Bears Ears Tribal Land Management Plan Summary
The five Tribes of the Bears Ears Inter-Tribal Coalition – Hopi, Navajo Nation, Ute Indian Tribe, Ute Mountain Ute, and Zuni — have deep traditional cultural beliefs that tie them to the land and have created a Land Management Plan (LMP) for Bears Ears National Monument (BENM) in line with these beliefs. The Land Management Plan provides a synthesis of Tribal perspectives on the connections to and stewardship of the Bears Ears landscape, emphasizing a holistic approach to all resources and prioritizing Indigenous Knowledge and perspectives.
Bears Ears was the first National Monument to be established at the request of a coalition of Tribal Nations. Both President Obama and President Biden explicitly stated the need for Tribal-Federal collaborative management of Bears Ears in Presidential Proclamations 9558 and 10285 that established and restored BENM. Collaboration between Tribal Nations and Federal agencies is seen as the foundation for both planning and implementation of day-to-day management decisions with the common goal of long- term, sustainable management of the Bears Ears landscape. The goals of collaborative management in BENM as envisioned in the LMP can be summarized as follows:
- Establish a proactive process for the Tribal Nations of the BEITC to collaboratively manage BENM with Federal land managers.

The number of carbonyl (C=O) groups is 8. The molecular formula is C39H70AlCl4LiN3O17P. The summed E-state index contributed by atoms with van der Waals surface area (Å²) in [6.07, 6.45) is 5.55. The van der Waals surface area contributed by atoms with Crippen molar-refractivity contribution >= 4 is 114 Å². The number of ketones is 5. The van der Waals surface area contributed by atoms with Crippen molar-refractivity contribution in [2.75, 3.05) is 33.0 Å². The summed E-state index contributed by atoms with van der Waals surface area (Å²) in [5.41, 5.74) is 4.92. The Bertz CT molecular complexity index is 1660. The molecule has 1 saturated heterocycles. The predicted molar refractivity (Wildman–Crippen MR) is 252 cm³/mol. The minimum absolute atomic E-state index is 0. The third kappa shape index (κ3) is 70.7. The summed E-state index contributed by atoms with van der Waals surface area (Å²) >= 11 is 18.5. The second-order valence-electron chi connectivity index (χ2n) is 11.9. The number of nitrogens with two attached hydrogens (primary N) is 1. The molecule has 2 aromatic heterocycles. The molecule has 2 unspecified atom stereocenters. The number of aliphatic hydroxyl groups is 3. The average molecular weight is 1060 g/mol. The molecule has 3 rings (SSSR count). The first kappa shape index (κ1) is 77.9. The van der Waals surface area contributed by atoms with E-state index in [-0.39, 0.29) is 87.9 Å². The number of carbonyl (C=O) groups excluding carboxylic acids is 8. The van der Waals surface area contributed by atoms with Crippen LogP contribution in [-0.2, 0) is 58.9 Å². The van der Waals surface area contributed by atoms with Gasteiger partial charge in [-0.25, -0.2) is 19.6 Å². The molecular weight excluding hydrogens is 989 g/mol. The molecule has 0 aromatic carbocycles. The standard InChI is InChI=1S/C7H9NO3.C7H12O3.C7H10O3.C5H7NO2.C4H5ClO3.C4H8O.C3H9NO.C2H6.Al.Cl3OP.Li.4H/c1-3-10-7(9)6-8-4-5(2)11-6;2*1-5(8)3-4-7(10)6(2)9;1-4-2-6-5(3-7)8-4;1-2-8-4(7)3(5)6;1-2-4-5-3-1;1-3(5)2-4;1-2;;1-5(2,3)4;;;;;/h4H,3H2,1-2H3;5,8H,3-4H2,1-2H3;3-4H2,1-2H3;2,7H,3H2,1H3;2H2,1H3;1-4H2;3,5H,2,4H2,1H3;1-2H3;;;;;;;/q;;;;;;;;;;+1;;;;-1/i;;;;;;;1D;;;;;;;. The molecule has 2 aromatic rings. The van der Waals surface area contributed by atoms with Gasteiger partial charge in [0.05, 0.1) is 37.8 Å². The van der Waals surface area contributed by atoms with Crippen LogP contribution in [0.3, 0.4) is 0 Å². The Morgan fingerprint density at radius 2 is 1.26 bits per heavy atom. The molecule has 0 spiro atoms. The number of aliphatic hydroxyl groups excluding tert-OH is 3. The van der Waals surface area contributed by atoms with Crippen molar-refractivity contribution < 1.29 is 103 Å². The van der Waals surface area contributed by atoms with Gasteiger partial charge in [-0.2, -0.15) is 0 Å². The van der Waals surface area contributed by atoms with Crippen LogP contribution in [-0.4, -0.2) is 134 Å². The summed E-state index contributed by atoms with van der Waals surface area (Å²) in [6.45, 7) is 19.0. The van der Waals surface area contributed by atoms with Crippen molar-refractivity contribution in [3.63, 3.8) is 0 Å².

- Have Indigenous Knowledge and Native ways of knowing given equal consideration with knowledge from Western scientific processes.
- Create by-laws for equity between Tribes and Federal land managers.
- Secure Federal funding for and create a full-time collaborative Tribal Management staff to participate in collaborative management with Federal land managers.
- Establish and fund a Traditional Knowledge Institute that has programs that would have a Native benefit.
- Establish a reciprocal data sharing relationship between Tribes and Federal land managers with enhanced data acquisition for Tribes.
- Ensure Tribal input on collaborative land management planning.
In addition to identifying goals and opportunities for collaborative management, the Tribal Land Management Plan identifies threats and impacts to the landscape and current knowledge gaps. The LMP names extractive industries like oil and gas, livestock grazing, increased recreation and tourism, and climate change as the primary threats and impacts facing the Bears Ears landscape. Additionally, the LMP describes current gaps in knowledge and support for Native-led cultural, ethnobotanical, and other natural resource survey. Lastly, the lack of education for Federal managers on Native stewardship education is identified as a primary gap in current management practices.
Although prepared for the BENM, the LMP can be applied beyond the boundaries of the Monument, as it is intended to provide a foundation for collaborative management of ancestral lands that extend well beyond current reservation boundaries. This plan is intended to be a living document that will evolve as different needs on the landscape arise.
The following visual representation portrays the cultural resources described in the LMP and Tribal approaches to their stewardship. The circle with arrows represents the interconnectivity and interrelation of all resources, environments, spaces, and landscapes in Bears Ears. Cultural resources and natural resources can not be separated into categories – all of nature exists in sacred interrelation and unity with humans as part.
Find the visual representation that portrays the cultural resources Tribal Land Management Plan Summary – Two Pager.
Read the Entire Tribal Land Management Plan.
Find the Appendix here.